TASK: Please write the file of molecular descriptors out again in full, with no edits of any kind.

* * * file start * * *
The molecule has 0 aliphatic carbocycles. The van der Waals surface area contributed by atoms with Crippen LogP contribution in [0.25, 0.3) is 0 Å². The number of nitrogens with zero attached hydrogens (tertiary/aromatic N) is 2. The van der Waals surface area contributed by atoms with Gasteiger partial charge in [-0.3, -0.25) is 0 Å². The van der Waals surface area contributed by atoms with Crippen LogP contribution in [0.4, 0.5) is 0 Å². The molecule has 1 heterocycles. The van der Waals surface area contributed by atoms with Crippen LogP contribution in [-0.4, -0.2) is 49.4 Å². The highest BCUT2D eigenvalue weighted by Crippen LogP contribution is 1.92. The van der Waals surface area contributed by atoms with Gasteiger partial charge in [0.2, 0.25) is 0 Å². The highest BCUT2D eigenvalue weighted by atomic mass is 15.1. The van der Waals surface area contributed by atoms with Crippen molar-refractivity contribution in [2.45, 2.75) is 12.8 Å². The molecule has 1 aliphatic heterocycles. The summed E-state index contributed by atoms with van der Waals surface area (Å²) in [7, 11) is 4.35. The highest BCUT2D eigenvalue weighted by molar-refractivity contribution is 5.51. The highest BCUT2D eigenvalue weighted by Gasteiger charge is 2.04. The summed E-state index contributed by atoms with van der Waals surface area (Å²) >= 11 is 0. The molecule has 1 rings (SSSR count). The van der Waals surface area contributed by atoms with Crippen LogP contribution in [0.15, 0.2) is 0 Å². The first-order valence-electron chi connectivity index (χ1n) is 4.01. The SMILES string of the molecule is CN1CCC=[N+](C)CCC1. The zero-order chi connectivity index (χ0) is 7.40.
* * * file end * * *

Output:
The molecule has 0 aliphatic carbocycles. The van der Waals surface area contributed by atoms with Crippen LogP contribution in [0.25, 0.3) is 0 Å². The number of nitrogens with zero attached hydrogens (tertiary/aromatic N) is 2. The van der Waals surface area contributed by atoms with Gasteiger partial charge in [-0.3, -0.25) is 0 Å². The van der Waals surface area contributed by atoms with Crippen LogP contribution in [0.4, 0.5) is 0 Å². The molecule has 1 heterocycles. The van der Waals surface area contributed by atoms with Crippen LogP contribution in [-0.4, -0.2) is 49.4 Å². The highest BCUT2D eigenvalue weighted by Crippen LogP contribution is 1.92. The van der Waals surface area contributed by atoms with Gasteiger partial charge in [0.2, 0.25) is 0 Å². The highest BCUT2D eigenvalue weighted by atomic mass is 15.1. The van der Waals surface area contributed by atoms with Crippen molar-refractivity contribution in [2.45, 2.75) is 12.8 Å². The molecule has 1 aliphatic heterocycles. The summed E-state index contributed by atoms with van der Waals surface area (Å²) in [7, 11) is 4.35. The highest BCUT2D eigenvalue weighted by molar-refractivity contribution is 5.51. The highest BCUT2D eigenvalue weighted by Gasteiger charge is 2.04. The summed E-state index contributed by atoms with van der Waals surface area (Å²) >= 11 is 0. The molecule has 1 rings (SSSR count). The van der Waals surface area contributed by atoms with Crippen LogP contribution in [0.15, 0.2) is 0 Å². The first-order valence-electron chi connectivity index (χ1n) is 4.01. The SMILES string of the molecule is CN1CCC=[N+](C)CCC1. The zero-order chi connectivity index (χ0) is 7.40.